Curriculum mapping is a process that organizes learning in both a vertical and horizontal scope and sequence. National and state standards, locally created power standards, essential questions and supporting questions, and essential skills and content are elements organized in a curriculum map. These maps are used as a platform upon which teachers design lessons. They are rarely shared as an instructional tool with students and often they find themselves in a binder on a dusty old shelf.
In Curriculum 21,
Heidi Hayes Jacobs shares a couple of simple but effective ways to
utilize curriculum maps in instruction. At the beginning of a term or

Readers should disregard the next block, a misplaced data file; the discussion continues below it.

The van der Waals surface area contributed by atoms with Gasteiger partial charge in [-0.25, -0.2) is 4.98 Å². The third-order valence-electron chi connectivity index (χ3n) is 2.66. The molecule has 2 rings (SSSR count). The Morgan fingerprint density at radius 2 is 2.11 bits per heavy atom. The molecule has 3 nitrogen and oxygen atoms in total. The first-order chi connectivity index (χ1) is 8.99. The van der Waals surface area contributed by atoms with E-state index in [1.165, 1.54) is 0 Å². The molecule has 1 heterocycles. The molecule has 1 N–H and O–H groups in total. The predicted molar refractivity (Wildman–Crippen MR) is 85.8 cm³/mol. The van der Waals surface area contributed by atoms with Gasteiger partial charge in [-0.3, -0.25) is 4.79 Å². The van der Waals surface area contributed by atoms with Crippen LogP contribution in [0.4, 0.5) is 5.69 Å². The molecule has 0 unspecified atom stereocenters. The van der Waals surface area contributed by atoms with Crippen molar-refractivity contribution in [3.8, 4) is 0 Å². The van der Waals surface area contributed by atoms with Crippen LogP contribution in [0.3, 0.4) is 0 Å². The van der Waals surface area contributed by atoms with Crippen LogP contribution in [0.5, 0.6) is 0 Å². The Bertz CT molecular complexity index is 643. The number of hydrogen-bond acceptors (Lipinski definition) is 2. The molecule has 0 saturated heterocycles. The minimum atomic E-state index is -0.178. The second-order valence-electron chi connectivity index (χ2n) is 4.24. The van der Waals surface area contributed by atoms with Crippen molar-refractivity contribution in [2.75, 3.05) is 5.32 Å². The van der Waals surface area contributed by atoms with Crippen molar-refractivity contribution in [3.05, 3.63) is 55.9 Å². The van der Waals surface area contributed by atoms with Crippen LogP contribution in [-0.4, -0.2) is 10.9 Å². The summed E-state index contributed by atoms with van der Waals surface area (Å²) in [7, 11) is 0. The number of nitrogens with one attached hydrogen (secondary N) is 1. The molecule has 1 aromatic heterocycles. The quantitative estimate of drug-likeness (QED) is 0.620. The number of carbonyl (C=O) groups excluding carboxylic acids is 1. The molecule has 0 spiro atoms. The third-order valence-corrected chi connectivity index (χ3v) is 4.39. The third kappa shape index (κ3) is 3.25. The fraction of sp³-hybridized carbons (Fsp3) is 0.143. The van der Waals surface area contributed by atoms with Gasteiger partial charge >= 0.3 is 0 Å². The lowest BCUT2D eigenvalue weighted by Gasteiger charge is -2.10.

unit, a student can code the map to inform the teacher of his/her prior
knowledge and skills, which inform decisions to support differentiation.
"Green: I know this concept and/or I can do this skill
Yellow: I know what this this concept and/or skill is, but I'm not confident that I can do it.
Red: I don't know what this concept and/or skill is." (pg. 163)
At the end of a term or unit, a student can code the map to assess their
understanding, inform the teacher if re-teaching/support is necessary,
and facilitate student reflection. With this standard, I feel:
N=Not quite comfortable
L=Least comfortable" (pg. 165)
As Jacobs writes, "Many students dread reflection, considering it to be a
waste of time. Many see it as a trap: teachers ask a seemingly
open-ended question, but the students believe that the teacher is only
looking for certain buzzwords or validation about the "value" of the
lesson--a kind of mandatory response." (pg. 164) Grounding reflection
in standards reaffirms the purposes of the unit/lessons, and assures
students that their learning indeed has direction.